Paying Child Support
Parents whose children are in the physical custody of the other parent usually are required to pay child support. These payments are meant to help cover the costs of raising a child. Whether it's through a mutual agreement or a court order, paying child support is not only important to the child's well-being but also strictly enforced by state authorities. In fact, a parent who ignores a court order to pay child support could face criminal punishment.
The issues of child support should revolve around what is best for the child. The following articles cover various issues pertaining to the payment of child support.
Child Support and the Internal Revenue Service
According to the IRS, child support payments are not considered taxable income. That means child support payments cannot be deducted by the payer (noncustodial parent) and are not taxable to the payee (custodial parent). Accordingly, when calculating your gross income to see if you are required to file a tax return, do not include child support payments received. If you are paying child support, you cannot deduct it as an expense, meaning it will not affect your adjusted gross income.
Income and Support Orders
When establishing a child support order, a judge generally must follow specific state guidelines. Those guidelines are “income driven," meaning the support amount is determined primarily by the income of the parties. Income goes beyond simple wages and salary, however, and it's important for parents to understand what funds are considered "income" under the child support guidelines.
In some states, the income of a new spouse, to the extent that income directly reduces the expenses of the custodial parent, is considered income for child support purposes. In other states, a new spouse's income is not included as income for a parent when calculating child support.
Receiving Disability Payments and Child Supports
If you receive disability money based on your past employment, it is considered income for purposes of child support. For example, let's say you worked for a government agency for 20 years before becoming disabled and the agency now pays you disability.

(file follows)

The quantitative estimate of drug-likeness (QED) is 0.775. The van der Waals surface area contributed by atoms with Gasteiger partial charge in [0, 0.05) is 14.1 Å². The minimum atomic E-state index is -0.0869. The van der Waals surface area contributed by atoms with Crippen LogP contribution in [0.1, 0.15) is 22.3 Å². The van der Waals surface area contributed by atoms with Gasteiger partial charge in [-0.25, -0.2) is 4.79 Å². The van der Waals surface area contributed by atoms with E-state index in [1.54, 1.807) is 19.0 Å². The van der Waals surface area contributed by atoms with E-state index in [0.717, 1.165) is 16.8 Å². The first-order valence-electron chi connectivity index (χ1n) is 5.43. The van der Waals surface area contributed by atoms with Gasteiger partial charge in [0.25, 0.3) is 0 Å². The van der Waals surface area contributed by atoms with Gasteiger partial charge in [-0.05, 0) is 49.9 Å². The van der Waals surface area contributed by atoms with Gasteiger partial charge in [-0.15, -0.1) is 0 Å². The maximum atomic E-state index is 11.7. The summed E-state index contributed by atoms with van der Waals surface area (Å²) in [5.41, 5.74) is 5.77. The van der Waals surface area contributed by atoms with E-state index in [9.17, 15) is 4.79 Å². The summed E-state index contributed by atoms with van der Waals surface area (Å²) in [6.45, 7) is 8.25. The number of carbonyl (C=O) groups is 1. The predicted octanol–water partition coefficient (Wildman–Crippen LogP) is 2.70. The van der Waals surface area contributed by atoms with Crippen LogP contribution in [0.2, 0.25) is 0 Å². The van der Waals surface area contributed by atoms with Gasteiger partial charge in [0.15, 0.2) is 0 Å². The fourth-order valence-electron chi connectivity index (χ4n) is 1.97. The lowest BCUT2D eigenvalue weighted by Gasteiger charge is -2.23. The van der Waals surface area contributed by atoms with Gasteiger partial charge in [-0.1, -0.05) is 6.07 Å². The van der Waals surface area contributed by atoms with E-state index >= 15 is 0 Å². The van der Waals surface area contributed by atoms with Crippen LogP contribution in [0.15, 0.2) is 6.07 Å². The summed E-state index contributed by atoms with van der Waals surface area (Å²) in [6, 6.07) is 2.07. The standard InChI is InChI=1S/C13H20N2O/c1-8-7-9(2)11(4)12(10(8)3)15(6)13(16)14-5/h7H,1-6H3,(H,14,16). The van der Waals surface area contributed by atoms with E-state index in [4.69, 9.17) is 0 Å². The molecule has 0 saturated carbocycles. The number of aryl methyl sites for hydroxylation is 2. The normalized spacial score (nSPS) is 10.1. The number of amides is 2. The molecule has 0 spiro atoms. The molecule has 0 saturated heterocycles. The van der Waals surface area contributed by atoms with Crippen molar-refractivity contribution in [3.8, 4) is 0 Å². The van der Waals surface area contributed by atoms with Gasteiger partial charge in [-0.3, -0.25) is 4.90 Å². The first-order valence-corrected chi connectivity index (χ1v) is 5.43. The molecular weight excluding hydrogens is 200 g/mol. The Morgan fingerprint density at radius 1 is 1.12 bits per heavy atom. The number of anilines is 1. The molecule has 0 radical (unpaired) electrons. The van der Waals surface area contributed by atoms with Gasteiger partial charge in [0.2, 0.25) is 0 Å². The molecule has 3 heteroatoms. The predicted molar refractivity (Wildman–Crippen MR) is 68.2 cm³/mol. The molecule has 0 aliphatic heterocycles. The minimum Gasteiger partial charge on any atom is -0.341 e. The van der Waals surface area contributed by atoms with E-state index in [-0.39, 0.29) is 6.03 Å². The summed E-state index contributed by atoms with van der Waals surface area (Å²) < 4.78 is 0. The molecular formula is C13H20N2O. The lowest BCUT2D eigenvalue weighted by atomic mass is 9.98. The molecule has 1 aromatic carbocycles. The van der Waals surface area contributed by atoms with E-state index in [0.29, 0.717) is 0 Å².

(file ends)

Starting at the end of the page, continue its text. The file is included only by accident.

If the disability money you receive is means tested public assistance (based on income), it is not income for child support. One example is Supplement Security Income (SSI) received from the Social Security Administration. SSI is a means-based benefit to recipients with limited income and resources. In contrast, Social Security Disability Income (SSDI) is considered income for child support purposes because it is not means-based, but rather is based on a person's employment before becoming disabled.
A New Job and Child Support Modification
If you are a non-custodial parent and have changed jobs, the amount of child support you are required to pay does not automatically change to reflect your new salary. However, you may petition the court to change a child support order after transitioning to a new job, particularly if you can no longer afford the payments due to a decrease in pay. Similarly, the custodial parent may seek a modification for additional child support if the non-custodial parent earns substantially higher wages from a new job.
Finding an Experienced Child Support Attorney
To find an attorney or law firm to help you resolve your child support case, you can search the FindLaw Lawyer Directory. If you cannot afford to hire a private attorney, low-cost or free legal aid may be available in your area. Courthouse self-help centers and state administrations that oversee child support enforcement may be able to provide forms and assistance completing paperwork but they can not give you legal help.
Only an experienced attorney can provide you with legal advice specific to your situation. Be sure to take the time to investigate and interview an attorney before hiring him or her to handle your case.
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